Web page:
The following post considers some of the basics of contract drafting in South Korea. The following post is meant to be, only, a basic explanation of the basics of a good Korean contract based on a few observations. This post is not meant to be an exhaustive explanation of this issue, books have been written on contract drafting and we will not be drafting a book with this post.
The main purpose of drafting a contract is to avoid a dispute. This article and a great Korean-experienced lawyer with an understanding of business in Korea and your industry should assist you in avoiding a legal dispute in Korea.
Basics Considerations Before Signing a Contract in Korea
- Contract Clarity. We see all too often, Korean contracts that lend themselves to unnecessary ambiguity. In some cases, ambiguity may be a benefit to our clients doing business in Korea, but in other cases, ambiguity may lead a Korean court to balance its way out of the enforcement of a contractual obligation by the Korean counter party. Thus, keep contracts clear and consistent.
- Defining the Parties. Many Korean companies have capitalized and cash-flush subsidiaries abroad. In many cases, it is easier to enforce a contract in a non-Korean court against a Korean company. Please note, even if the choice of law and jurisdiction is a jurisdiction other than Korea, if the company named in a dispute is a Korean company, the enforcement of the foreign judgment shall require enforcement via a Korean court, since the company’s assets, likely, shall be solely in Korea. Make the signing party a party that you have the highest likelihood of enforcing a judgment against – this may not, necessarily, be the Korean HQ.
- Definitions Increase Clarity. To increase contract clarity and, often, consistency, in Korean contracts, while allowing the production of clean, clear and concise Korean contracts – definitions are, often, a key and integral aspect of the document. Never overlook any term of art, ambiguous expression or “obvious” expression or you may have an interpretation battle in a Korean court. Save money and avoid courts.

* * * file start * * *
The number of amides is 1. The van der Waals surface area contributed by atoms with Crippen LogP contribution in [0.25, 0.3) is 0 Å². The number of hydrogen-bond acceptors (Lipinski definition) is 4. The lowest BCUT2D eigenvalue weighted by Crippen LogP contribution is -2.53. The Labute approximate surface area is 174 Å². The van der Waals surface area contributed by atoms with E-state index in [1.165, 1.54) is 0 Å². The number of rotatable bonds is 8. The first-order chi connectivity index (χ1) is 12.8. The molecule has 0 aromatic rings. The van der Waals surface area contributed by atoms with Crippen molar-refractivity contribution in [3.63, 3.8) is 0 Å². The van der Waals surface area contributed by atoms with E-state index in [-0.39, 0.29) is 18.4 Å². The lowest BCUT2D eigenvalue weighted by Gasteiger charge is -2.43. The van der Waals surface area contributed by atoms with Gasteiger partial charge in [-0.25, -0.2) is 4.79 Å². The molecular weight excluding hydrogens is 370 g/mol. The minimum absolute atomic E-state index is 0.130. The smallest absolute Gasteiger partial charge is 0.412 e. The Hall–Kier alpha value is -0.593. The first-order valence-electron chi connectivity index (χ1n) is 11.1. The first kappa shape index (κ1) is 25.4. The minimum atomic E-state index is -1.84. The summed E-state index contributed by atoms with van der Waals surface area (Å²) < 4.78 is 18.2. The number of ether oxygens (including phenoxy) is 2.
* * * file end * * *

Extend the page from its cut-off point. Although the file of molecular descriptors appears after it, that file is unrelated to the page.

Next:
- Korean Language. Make sure your counter party fully understands the contract. Korean courts may invalidate a contract if, among other things, the counter party is considered a less than savvy party that did not fully understand the contract. Thus, in most cases we suggest that a contract is drafted in English and Korean. Normally, we advise that the English language governs the contract.
- Contract Dispute Resolution Clauses (Choice of Law/Jurisdiction). In all but the most exceptional of cases, we believe arbitration clauses are advisable – these clauses should be carefully tailored to the specific agreement. Don’t just use a boiler clause and don’t willy nilly choose a jurisdiction. The choice of law is, also, a complex issue and requires the balancing of many issues, including where the contract shall be performed, where it may be breached and if Korean law shall govern, at least, part of the relationship.
- Don’t Steal the Work of Others. All lawyers have utilized templates for, at least, some clauses. However, great lawyers know the purpose of these “template” clauses and understand the need to revise many template clauses to fit the specific need. If you do not have significant experience drafting contracts in Korea, do not try to just tweak a contract to save a little money. Trust me, litigation shall cost you much more than a professional drafting a contract for you.
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